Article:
The college education needed to become a practicing pharmacist is rigorous, according to Perdue University's College of Pharmacy. At least two years of prerequisite college courses must first be completed before entering a four-year Doctor of Pharmacy program accredited by the Accreditation Council for Pharmacy Education. After receiving the professional degree, graduates must pass state exams to receive licensure. Those with a Doctor of Pharmacy degree earn average annual salaries of $86,200 to $134,600 in July 2010, reports PayScale.
Although specific classes and prerequisite requirements that must be completed before applying for a Doctor of Pharmacy program differ slightly from college to college, common classes for pre-professional study include general chemistry, organic chemistry, biochemistry, general biology, animal biology, microbiology, human anatomy, physiology, calculus and statistics. Other prerequisite courses that may be required include physics, immunology, English and economics, according to Perdue University's curriculum that goes into effect in the fall of 2012.
Although course titles differ for studies toward a Doctor of Pharmacy degree, typical courses related to pharmaceutical studies often include pharmaceutical calculations, biopharmaceutics/pharmacokinetics, pharmacy practice laboratory, pharmacy law and ethics, community pharmacy, institutional pharmacy, pharmacology and pharmacy administration. Other courses some schools may require include pharmacogenomics, hospital pharmacy, pharmacotherapy and internal medicine pharmaceutical care, states Perdue University and the University of Wyoming.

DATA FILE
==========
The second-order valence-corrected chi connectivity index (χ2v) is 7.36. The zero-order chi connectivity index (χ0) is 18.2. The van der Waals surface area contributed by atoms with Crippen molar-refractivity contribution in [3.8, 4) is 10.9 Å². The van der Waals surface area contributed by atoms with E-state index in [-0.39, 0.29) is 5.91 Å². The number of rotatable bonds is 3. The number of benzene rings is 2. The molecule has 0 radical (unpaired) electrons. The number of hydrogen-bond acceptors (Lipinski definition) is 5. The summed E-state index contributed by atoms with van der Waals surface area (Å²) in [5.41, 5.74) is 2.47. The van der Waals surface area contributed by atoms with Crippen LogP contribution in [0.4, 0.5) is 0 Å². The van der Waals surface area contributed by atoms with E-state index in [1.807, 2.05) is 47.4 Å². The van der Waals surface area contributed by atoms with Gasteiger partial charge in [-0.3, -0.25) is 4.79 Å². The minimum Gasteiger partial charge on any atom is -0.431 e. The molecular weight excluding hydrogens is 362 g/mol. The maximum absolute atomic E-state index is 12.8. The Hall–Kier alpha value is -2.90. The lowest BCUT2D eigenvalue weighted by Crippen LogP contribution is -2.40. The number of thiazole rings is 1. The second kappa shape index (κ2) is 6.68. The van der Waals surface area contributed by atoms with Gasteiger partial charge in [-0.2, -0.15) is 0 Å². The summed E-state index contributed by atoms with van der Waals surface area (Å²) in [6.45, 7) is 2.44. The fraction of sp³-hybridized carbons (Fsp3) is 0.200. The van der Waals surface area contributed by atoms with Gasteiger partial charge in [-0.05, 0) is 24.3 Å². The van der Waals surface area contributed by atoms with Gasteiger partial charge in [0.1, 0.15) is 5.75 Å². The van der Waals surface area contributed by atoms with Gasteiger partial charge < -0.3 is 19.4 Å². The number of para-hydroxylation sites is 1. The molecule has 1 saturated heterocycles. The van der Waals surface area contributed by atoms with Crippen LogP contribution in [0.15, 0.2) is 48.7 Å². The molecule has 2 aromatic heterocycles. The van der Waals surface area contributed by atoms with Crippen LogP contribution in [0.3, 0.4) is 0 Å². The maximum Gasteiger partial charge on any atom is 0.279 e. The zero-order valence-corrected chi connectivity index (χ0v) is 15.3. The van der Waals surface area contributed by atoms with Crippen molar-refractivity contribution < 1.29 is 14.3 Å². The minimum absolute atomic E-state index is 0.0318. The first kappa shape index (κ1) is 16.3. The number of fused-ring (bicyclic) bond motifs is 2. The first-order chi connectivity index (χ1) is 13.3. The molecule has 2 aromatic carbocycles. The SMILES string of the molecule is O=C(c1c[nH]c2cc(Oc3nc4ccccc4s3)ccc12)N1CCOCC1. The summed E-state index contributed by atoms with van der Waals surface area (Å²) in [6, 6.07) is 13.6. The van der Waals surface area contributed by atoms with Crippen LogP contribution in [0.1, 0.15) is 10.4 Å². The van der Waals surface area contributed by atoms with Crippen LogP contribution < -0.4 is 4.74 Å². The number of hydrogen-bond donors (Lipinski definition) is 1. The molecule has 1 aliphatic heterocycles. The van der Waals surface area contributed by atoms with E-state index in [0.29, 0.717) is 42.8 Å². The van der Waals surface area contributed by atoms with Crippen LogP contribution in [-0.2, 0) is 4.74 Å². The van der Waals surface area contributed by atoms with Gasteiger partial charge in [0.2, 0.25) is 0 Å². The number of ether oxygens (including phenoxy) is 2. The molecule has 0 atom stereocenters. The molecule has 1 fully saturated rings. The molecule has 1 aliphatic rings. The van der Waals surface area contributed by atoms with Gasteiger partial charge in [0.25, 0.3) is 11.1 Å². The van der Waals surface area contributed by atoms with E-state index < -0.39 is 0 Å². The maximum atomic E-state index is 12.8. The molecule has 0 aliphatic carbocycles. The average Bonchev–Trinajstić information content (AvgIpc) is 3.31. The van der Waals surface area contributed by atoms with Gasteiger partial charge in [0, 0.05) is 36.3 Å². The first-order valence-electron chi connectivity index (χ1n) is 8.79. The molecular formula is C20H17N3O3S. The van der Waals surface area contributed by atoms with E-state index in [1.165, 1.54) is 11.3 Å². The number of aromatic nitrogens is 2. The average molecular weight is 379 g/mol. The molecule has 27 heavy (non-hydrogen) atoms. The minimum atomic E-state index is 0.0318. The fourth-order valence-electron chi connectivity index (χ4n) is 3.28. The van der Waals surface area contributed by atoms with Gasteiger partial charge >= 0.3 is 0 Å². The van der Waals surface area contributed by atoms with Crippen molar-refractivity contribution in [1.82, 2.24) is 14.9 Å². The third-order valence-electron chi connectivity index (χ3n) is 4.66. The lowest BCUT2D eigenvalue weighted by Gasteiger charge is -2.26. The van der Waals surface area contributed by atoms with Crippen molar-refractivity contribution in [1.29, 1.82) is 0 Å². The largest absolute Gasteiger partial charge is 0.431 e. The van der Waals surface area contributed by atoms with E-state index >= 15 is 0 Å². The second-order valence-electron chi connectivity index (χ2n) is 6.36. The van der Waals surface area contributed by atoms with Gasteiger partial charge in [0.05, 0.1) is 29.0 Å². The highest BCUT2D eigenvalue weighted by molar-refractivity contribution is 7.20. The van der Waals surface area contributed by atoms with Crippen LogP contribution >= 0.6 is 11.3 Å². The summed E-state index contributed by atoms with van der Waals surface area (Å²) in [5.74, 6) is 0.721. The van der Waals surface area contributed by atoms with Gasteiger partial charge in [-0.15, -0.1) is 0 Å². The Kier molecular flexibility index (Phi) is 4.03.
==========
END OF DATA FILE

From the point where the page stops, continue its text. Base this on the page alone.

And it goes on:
Courses Related to Health Care
Doctor of Pharmacy program students must take certain courses related to health care and the medical field. Although course titles vary, some required classes include dosage forms, therapeutics, patient care, public health/wellness and ambulatory care. Other required courses offered by Perdue University include principles of diagnosis, labs and monitoring; health care systems; population management; patient safety and informatics; and health policy applications.
Pharmacists must have a good grasp of various categories of the sciences. These courses necessary for students enrolled in a Doctor of Pharmacy program may include biochemistry, physiology, pathophysiology, medicinal/natural products chemistry and toxicology.
Students working toward a professional degree to become practicing pharmacists must be well-versed in all aspects of medicinal drug use and lingo. Required drug-related courses include drug use process, drug literature evaluation and drug therapy.
Although there may not be much time for elective courses for busy Doctor of Pharmacy students, any required electives taken should relate to the field of pharmaceuticals to be effective and provide the best education for entering the field as pharmacists. Elective options can include classes in psychology, Spanish, drug abuse, geriatrics, business or technical writing, nuclear pharmacy and nonprescription drugs (OTCs), suggests Perdue University.
Leonor Crossley has been a graphic designer and writer since 1995, with entertainment and other articles written for "Max Magazine" in Jacksonville, NC, and various websites. She has a Bachelor of Fine Arts, cum laude, from Kutztown University in Pennsylvania.